John Galliano
Credit: Patrick Demarchelier

Maison Martin Margiela, the 25-year-old Belgian label known for avant-garde creations and an extraordinary professional culture that opposed the fashion industry's obsession with designer personalities, has hired John Galliano to take over its creative direction, confirming widespread reports on the future of the house. But it is a move that is nevertheless shocking.

Since his fall from fashion in 2011, when he was ousted from Christian Dior after making anti-Semitic remarks in a Paris café, Galliano has sought to rebuild his reputation, working with Oscar de la Renta for a season in 2013 and a Russian cosmetics retailer since May. That Galliano would eventually return to the runways seemed likely, though in what form remained an open question. And frankly, I’m less surprised that he is making a comeback than by the fact that Margiela would name a designer at all, which goes against the long-held principles of the founding designer. And Galliano (below, left) is a flamboyant showman, almost the antithesis of Margiela (below, right).

John Galliano for Maison Martin Margiela
Credit: Antonio de Moraes Barros/WireImage; Imaxtree

To put this in context, Margiela, during the prime of his career in the 1990s and 2000s, was almost never quoted in the press, refused to be photographed and responded to press questions only through written answers in the plural "we" form, representing the collaborative nature of the designer’s studio. And yet his work, with raw-edges, exposed construction and even more loopy ideas like backward capes and wigs or masks that obscured the models’ faces on his runway, became hugely influential. He did not even put his name on the label of his clothes.

In 2008, Margiela quietly stepped away from his business, which he had sold to Diesel's Renzo Rosso in 2002, reportedly displeased with efforts to bring more traditional marketing to the company, but also disenchanted with the increasingly corporate nature of fashion. As an example of just how seriously the company took its policy of anonymity, after reporting on Margiela’s departure, I found myself banned from its presentations.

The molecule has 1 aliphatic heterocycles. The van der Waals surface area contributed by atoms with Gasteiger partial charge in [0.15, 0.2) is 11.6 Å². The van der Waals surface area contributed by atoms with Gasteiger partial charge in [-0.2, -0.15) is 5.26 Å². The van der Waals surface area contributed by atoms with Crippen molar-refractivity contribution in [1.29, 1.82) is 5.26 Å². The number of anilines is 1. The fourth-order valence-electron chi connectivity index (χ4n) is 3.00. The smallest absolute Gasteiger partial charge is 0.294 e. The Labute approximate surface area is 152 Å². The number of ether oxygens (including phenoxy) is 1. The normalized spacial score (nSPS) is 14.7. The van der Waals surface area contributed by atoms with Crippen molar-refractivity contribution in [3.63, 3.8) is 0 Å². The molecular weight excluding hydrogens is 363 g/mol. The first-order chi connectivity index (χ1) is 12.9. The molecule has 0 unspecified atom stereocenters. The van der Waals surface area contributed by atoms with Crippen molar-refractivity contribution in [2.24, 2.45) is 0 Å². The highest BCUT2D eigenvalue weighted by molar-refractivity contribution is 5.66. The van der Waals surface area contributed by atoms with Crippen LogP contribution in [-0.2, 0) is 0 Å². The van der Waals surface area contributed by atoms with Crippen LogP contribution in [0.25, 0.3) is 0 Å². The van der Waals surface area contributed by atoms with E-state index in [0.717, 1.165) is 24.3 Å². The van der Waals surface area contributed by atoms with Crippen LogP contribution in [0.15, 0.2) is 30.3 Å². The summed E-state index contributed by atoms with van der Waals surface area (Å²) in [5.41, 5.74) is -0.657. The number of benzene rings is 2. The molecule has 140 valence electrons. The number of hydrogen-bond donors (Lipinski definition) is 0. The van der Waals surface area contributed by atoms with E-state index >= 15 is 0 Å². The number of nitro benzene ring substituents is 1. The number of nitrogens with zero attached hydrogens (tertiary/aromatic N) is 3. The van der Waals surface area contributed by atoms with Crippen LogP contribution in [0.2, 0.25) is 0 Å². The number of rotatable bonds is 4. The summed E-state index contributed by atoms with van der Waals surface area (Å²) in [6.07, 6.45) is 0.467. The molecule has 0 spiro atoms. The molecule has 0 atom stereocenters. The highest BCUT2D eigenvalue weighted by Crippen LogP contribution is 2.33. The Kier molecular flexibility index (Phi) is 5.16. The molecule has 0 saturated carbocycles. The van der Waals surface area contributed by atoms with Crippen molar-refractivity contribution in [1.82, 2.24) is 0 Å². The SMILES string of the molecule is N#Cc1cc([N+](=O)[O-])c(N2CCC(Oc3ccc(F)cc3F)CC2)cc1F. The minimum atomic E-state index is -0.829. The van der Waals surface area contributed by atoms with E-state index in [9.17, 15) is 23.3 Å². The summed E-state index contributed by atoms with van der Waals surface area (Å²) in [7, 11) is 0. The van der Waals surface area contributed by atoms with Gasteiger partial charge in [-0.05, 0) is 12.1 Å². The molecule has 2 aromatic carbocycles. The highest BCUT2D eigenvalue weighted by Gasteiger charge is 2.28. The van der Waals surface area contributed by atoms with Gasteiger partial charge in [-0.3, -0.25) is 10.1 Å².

When I returned after a few seasons in the penalty box, the environment had changed substantially. The staff was still dressed in uniform white lab coats, serving trays with plastic cups of white wine, but the mood had shifted. Before, there had been no seating assignments, so the lowliest assistant could be in the front row, and editors in chief gladly sat in the back to witness whatever Margiela's team had dreamed up, a treatise on sex in fashion or, once, a vision of what Barbie clothes would look like if they were blown up to life size.

Now editors sit in assigned seats, and we hear through the grapevine the names of the designers who worked on the collections, like Matthieu Blazy, who was identified after the last couture show, and then left the company. But naming Galliano in an official manner (WWD reports he will show his first collection in January at the couture show) suggests that Rosso has altogether broken with tradition.

Perhaps this was inevitable. As Margiela himself seemed to recognize in his departure, it may no longer be possible to maintain a sense of mystery in an online era, when everything is so easily identifiable. And it will be fascinating to see how Galliano, known for a style of decadent ornamentation, will make the subtle codes of Margiela his own, or if, for that matter, he will even bother.